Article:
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Typology in anthropology is the division of the human species by races. During the late 19th and early 20th centuries, anthropologists used a typological model to divide people from different ethnic regions into races, (e.g. the Negroid race, the Caucasoid race, the Mongoloid race, the Australoid race, and the Capoid race which was the racial classification system as defined in 1962 by Carleton S. Coon)[1]. This approach focused on traits that are readily observable from a distance such as head shape, skin color, hair form, body build, and stature.

The typological model was built on the assumption that humans can be assigned to a race based on similar physical traits. However, author Dennis O'Neil says the typological model in anthropology is now thoroughly discredited.[2] Current mainstream thinking is that the morphological traits are due to simple variations in specific regions, and are the effect of climatic selective pressures.[2] Those who claim typological models are scientific are criticized as anecdotal and unsupported by credible scientific evidence.[3] This debate is covered in more detail in the article on race.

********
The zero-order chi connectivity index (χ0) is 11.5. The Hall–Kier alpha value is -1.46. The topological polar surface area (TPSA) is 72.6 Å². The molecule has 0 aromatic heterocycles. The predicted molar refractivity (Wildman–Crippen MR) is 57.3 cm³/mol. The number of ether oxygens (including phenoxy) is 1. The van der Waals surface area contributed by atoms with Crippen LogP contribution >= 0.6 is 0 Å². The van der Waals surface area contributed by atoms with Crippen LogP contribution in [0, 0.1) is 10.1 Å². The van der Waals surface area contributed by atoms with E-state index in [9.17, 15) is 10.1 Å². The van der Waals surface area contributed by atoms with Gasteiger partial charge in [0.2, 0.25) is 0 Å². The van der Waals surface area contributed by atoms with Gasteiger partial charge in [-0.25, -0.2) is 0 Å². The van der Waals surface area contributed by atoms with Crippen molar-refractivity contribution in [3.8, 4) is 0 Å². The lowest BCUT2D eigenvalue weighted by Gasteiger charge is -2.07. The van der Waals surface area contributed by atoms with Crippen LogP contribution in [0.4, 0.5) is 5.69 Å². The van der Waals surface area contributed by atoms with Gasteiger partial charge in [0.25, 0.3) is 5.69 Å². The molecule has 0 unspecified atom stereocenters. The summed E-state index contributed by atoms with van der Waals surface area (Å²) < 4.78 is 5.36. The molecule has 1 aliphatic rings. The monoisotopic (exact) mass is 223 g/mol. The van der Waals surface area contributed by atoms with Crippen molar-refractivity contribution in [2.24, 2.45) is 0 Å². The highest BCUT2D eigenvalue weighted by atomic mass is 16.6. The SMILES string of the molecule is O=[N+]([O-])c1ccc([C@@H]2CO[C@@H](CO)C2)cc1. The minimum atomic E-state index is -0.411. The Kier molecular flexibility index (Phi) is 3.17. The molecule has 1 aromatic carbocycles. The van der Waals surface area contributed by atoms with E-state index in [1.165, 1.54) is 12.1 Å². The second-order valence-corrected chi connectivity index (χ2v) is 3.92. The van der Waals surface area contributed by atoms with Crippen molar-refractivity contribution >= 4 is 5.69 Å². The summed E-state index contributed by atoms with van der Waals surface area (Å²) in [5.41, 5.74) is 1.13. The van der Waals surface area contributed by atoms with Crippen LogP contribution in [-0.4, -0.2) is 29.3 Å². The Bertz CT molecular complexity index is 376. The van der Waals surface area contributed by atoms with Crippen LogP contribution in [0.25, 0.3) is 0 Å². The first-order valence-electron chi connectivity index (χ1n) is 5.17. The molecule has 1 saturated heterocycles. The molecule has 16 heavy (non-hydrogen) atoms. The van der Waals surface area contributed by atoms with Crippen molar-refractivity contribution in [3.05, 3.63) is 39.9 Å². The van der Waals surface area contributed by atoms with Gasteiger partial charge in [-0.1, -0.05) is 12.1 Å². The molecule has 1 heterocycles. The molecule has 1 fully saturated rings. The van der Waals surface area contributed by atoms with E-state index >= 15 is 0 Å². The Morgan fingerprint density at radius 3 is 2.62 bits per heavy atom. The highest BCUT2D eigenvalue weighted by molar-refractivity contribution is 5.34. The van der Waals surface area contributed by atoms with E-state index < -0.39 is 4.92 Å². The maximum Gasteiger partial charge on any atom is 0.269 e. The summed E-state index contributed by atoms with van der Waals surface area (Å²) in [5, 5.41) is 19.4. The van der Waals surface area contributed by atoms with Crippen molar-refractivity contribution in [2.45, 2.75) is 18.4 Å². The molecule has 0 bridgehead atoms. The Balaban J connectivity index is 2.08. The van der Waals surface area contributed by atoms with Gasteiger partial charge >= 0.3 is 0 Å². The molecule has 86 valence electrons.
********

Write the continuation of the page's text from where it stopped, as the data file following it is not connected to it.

See also

References

  • Brown, Ryan A and Armelagos, George, "Apportionment of Racial Diversity: A Review" Evolutionary Anthropology 10:34–40 2001 [4]

Notes

  1. ^ Coon, Carleton S. The Origin of Races (1962)
  2. ^ O'Neil, Dennis. Palomar College. "Biological Anthropology Terms." 2006. May 13, 2007. [1]
  1. ^ Modern Human Variation: Models of Classification [5]
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